A fairly good issue of 1984. The cover for this issue is by Patrick Woodroffe, featuring a spaceship taking off.
First story is "Break Even" by Alex Nino (art) and Kevin Duane (story). This is... believe it or not... a well thought out, intelligent story to kick off an issue of 1984 that doesn't feature sex! It features a pair of astronauts hired to scope out the asteroid field between Mars and Jupiter who find a very small planet that's actually a shrunk gas giant planet which they end up destroying. If only every issue could start off like this.
The second part of "Herma", by Jose Gonzalez (art) and Bill Dubay (story) is second. Herma, refuses to sleep with the Mexican 'sultan' she's been brought to and actually convinces his entire group of wives to leave him. They head through the Mexican desert where they find some more men, who of course they end up sleeping with. Herma is recruited to a whore house where her first customer is actually a talent scout for his mother's movie studio. That's where the story ends, to be concluded in the next issue. As with the prior part, a rather poor story, but very attractive art by Gonzalez.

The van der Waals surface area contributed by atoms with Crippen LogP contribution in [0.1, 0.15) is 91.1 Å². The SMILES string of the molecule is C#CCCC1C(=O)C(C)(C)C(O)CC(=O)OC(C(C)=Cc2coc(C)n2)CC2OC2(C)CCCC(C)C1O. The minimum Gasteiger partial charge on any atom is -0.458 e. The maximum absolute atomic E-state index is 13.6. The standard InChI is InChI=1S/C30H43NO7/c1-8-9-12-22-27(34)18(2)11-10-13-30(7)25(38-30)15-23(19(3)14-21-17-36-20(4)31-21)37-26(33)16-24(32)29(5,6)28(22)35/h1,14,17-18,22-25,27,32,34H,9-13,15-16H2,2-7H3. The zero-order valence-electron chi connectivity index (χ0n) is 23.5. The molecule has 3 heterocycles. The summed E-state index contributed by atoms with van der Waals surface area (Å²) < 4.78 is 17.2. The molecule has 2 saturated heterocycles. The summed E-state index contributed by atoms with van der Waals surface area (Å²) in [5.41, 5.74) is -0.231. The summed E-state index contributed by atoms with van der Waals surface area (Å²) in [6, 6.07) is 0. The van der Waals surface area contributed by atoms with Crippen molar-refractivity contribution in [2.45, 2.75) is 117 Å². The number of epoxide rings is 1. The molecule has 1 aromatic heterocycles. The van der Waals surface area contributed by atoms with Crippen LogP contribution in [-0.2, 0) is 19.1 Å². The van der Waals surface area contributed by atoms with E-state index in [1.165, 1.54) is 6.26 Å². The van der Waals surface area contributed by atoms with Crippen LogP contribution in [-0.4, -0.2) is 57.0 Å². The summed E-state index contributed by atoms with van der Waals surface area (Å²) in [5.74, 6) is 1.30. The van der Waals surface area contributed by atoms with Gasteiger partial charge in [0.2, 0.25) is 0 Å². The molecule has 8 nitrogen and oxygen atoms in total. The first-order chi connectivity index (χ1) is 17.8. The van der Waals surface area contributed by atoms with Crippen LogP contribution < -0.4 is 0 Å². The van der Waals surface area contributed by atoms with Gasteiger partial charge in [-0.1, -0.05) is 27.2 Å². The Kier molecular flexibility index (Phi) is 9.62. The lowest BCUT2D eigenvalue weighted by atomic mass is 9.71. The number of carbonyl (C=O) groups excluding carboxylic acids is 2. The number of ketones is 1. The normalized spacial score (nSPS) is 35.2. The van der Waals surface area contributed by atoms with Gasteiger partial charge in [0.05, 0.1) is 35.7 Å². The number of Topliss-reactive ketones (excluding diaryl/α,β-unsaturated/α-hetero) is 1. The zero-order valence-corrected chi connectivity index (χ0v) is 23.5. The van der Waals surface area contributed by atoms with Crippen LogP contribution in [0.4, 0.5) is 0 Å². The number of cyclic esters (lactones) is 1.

Third is the issue's best story, "A Clear and Present Danger!" by Jess Jodloman (art) and Gerry Boudreau (story). A man is distraught over the death of his beautiful wife, and agrees to go back in time to prevent the birth of an 'Archbishop' that controls their society and was responsible for her death. In the past he finds the Archbishop's mother, pregnant with him, and pushes her off a cliff, causing a miscarriage. He returns to the present only to find that his actions in the pasts caused his wife to never marry him, and he married a hideous fat woman instead.
Fourth is this issue's color story, "Starfire" by Herb Arnold & Frank Springer (art) and Bill Dubay (story). The issue's poorest story, this is about a flying ace who is just a 13 year old boy and a rival who wants to get revenge on him. The rival sneaks up on the boy in the men's locker room showever, where he has suddenly become a woman, he tries to rape 'him', but gets killed. A very odd story that doesn't make much sense. I miss Mutant World already!
Fifth is "Humungus", part of the Rex Havoc series, returning after a multi-issue absense. Art is by Abel Laxamana and story is by Jim Stenstrum. Rex Havoc and the Asskickers of the Fantastic head to Japan, and this story parodies Godzilla. By this point I have had about enough of Rex Havoc and they must have thought the same thing as this was the series's final appearance.
Last is "The Schmoo Connection" by Alex Nino (art) and Bill Dubay (story). An odd story that is hard to make much sense of due to the poor dialogue and some very exotic, but hard to understand art by Nino. It appears to be about a woman whose husband committed suicide, which is somehow connected to Schmoos, creatures which can change their appearance to satisfy any person's sexual desires. Similar in nature to the story "Snarking Down" from Vampirella 86.